I haven’t written for over a week; I just had too many balls in the air to find the time to write. I’ve worked 91 hours in the past 7 days, excluding the work done on a study that I want to start soon on heroism and working conditions for healthcare workers (which added about 3-4 hours a day to that figure). I’m sure I’ve forgotten much of what’s happened over the last week because I’m just exhausted to the point where I haven’t been getting up early enough to run, or do any real self care anymore. It’s a good thing I have the hospitalist call room to myself; I’m pretty sure I stink. I did do one thing for myself over the last week, though; I stopped at a local shoe store (“Incredible Feets”) and bought a new pair of running shoes to replace the ones I’ve been wearing that were full of holes and falling apart. My feet hurt a lot less now that I’ve got shoes that don’t lose parts every time I take them off.

The horrors of COVID critical care are unchanged. I’ve just completed my final shift, and I’ve lost count of the number of deaths over the last week (probably around 20?). Tonight alone there were at least four, half of whom had “Do Not Resuscitate (DNR)” orders (to my relief), and two additional newly-ventilated patients. I have no idea what the ER might have added to those numbers. The two newly-ventilated patients were both elderly and in terrible condition, it’s very likely that they’ll die like the other ICU patients have: horribly, in as dragged out of a fashion as modern medicine can provide. The families don’t seem to understand the suffering that critical care will put their family members through, though. I called the families of both of the now-vented patients on the phone to verify, and tried to explain their very poor prognosis, and the realities of the quality of life on a ventilator, but both asked us to “do everything.”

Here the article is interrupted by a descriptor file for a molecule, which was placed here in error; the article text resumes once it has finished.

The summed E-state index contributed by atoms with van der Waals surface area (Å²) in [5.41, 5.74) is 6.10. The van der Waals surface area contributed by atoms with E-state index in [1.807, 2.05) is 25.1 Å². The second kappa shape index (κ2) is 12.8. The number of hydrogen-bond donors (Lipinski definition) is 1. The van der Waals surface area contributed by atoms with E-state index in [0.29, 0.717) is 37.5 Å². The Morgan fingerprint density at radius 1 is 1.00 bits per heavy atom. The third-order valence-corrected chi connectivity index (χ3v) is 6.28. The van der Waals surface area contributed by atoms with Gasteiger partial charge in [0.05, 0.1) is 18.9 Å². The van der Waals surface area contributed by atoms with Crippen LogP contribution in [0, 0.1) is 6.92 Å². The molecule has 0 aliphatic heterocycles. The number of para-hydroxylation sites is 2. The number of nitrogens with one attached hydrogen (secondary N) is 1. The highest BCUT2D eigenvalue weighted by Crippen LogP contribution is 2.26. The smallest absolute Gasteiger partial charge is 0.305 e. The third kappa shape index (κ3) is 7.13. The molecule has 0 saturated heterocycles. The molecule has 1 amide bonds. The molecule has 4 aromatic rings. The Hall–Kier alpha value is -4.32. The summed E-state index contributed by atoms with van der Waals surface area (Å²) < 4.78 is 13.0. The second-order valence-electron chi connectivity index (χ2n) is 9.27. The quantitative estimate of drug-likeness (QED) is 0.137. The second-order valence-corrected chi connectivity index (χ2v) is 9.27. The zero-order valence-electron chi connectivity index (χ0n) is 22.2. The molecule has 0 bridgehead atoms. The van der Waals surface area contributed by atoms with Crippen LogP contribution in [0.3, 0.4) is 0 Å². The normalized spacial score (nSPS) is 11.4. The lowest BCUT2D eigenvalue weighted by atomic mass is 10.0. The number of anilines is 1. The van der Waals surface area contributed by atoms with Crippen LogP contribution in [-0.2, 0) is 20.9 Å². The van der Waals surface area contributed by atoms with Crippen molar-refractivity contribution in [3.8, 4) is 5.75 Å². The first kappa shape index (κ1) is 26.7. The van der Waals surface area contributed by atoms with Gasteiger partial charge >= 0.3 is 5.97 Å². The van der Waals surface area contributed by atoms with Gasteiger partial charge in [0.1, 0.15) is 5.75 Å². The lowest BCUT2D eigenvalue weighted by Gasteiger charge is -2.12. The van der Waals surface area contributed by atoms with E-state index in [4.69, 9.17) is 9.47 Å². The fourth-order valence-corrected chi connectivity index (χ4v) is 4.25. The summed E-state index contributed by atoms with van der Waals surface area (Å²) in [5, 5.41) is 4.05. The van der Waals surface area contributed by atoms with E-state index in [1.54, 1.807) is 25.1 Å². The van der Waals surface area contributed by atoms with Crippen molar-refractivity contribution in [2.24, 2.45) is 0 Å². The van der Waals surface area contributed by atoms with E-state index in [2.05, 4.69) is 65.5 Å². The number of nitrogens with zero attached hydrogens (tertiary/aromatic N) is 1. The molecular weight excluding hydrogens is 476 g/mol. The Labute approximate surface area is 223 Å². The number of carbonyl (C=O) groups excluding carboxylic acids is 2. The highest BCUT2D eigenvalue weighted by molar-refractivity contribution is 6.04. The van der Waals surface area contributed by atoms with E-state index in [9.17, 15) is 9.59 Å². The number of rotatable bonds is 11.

I feel like I’ve done so many invasive, painful procedures on people who were likely irretrievably ill. It’s a special kind of disempowering to be obligated to do invasive procedures to people who you know will not medically benefit from it.


I am lucky that I have this outlet, and a few people to talk to who can understand, but in spite of it I feel very alone. It’s taboo to talk about how direct care has lost all its meaning, but so many of my skills feel meaningless in the context of COVID. I’m not convinced any of our skills are useful in managing this disease, and I don’t know if anyone caught up in COVID management genuinely believes they’re helping anymore, because there just isn’t a treatment that manages the disease effectively on any level. Knowing that your work is largely meaningless and serves little to no pragmatic purpose is disempowering. It’s a thought I’ve been contending with for a long time. What good are my medical skills in the wake of a healthcare system that makes caregiving difficult? I frequently see patients repeatedly for the same problem because they do not receive follow-up care due to cost, or because they work three different jobs and can’t go to an appointment during regular business hours, or because they don’t know (or care) that an Emergency Room is essentially a specialty clinic for urgent needs.

Most of the time, I feel like I’m little more than a bill generator for the hospital – and a poor one at that; most ERs spend far more money than they bring in. One of the nurses on the stepdown unit called me an ‘inspiration’ to them by being an ER Nurse Practitioner with cross training to outpatient, inpatient general medicine, and critical care — which is flattering, but I don’t know how to interpret it. It’s not the first time someone has said that to me, but I’m not sure my footsteps are necessarily a good set to follow. I’m 30, have been in healthcare for half of my life, and am burnt out enough that practice has lost most of its meaning; my path is not a sustainable one to follow, and I don’t know how to convey that to others in a useful way.



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